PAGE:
The African Development Bank Group, signed on January 27 in Dakar, a four million US dollar financing agreement with UN Women to support women entrepreneurs’ access to public procurement in West Africa.
The financing agreement – the largest ever signed by the Bank in favor of UN Women – falls within the framework of a flagship program of the institution, the Initiative to improve access to finance for women in Africa (AFAWA) in collaboration with the Women Entrepreneurs Finance Initiative (We-Fi).
The operation will support reform to improve access of women-led businesses to public procurement and the development of gender-responsive procurement initiatives, as part of inclusive post-Covid-19 recovery programs in Senegal, Mali, Ivory Coast and Nigeria.
“The African Development Bank is extremely proud to have signed this project in partnership with UN Women through funding from the AFAWA initiative,” said Marie-Laure Akin-Olugbade, the Bank’s Managing Director for the East Africa region. We are committed to unlocking the entrepreneurial potential of women and seeing them grow. We are convinced that this high-impact project will provide great opportunities for women entrepreneurs in Senegal and in the region”.
The collaboration agreement was signed by Oulimata Sarr, UN Women Regional Director for West and Central Africa and Marie-Laure Akin-Olugbade during a meeting held in Dakar. This signing took place in the presence of the President of the African Development Bank Group, Dr. Akinwumi A. Adesina, on an official visit to Senegal (January 26-28), and the Senegalese Minister of Economy, Planning and Cooperation, Amadou Hott.
Public procurement accounts for a significant portion of global demand for goods and services – a multi-billion dollar industry accounting for 15-30% of global gross domestic product. However, women-owned businesses only have access to 1% of government procurement. In West Africa, women are underrepresented as entrepreneurs with access to public procurement. A UN Women study found that in Senegal, less than 10% of women entrepreneurs are aware of the existence of public procurement legislation aimed at increasing women’s engagement. Less than 5% said they were duly informed about the process and modes of public procurement.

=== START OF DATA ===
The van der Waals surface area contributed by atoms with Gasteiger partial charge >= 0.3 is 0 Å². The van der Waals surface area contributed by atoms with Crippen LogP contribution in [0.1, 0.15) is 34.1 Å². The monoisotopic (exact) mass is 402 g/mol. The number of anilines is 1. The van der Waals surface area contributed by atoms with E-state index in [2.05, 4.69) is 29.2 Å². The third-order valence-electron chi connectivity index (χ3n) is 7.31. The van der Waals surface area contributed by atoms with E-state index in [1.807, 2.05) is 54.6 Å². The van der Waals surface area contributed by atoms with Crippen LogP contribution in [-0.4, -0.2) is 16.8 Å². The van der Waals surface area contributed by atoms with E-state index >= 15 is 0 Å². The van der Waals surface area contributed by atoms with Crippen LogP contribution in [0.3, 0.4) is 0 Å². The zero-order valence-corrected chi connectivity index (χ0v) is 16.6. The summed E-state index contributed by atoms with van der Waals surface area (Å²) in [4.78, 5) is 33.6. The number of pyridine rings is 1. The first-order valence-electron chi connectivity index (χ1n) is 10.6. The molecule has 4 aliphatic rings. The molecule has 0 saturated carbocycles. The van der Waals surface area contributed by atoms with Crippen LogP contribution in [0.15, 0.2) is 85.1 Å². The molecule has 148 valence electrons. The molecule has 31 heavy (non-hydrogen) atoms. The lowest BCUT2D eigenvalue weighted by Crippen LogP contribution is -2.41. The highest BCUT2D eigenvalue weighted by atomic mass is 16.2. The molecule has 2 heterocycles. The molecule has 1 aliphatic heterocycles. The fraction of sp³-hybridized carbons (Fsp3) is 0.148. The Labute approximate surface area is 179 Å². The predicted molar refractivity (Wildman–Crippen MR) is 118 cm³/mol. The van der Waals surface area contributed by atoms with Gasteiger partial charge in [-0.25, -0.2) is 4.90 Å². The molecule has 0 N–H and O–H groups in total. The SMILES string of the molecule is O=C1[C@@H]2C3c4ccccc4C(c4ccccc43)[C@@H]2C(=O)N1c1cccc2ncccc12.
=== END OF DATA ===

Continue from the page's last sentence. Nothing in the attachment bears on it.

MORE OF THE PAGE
Oulimata Sarr welcomed the strategic partnership between UN Women and the African Development Bank Group.
“This project comes at the right time because women entrepreneurs must be supported for recovery after the Covid-19 pandemic,” said Oulimata Sarr. The public and private sectors have a vital role to play in enabling women-owned businesses to access larger contracts. In addition to interventions in Nigeria, Mali, Côte d’Ivoire and Senegal, the project will work with regional institutions to address important continental policies that affect women entrepreneurs’ access to markets, such as implementation of the African Continental Free Trade Area (AfCFTA).
The project aims to improve legislation and improve women’s capacity to access public tenders – ensuring that women are equipped with technical skills in order to access procurement opportunities. The project will also contribute to mitigating the impact of the health crisis by helping women-led small and medium-sized enterprises to improve their skills to manage their online activities, operate remotely and adjust their business models, including by exploring opportunities of innovation.
Under this project, UN Women will work with national procurement agencies, small and medium enterprise departments, as well as women entrepreneurs.
Source: African Development Bank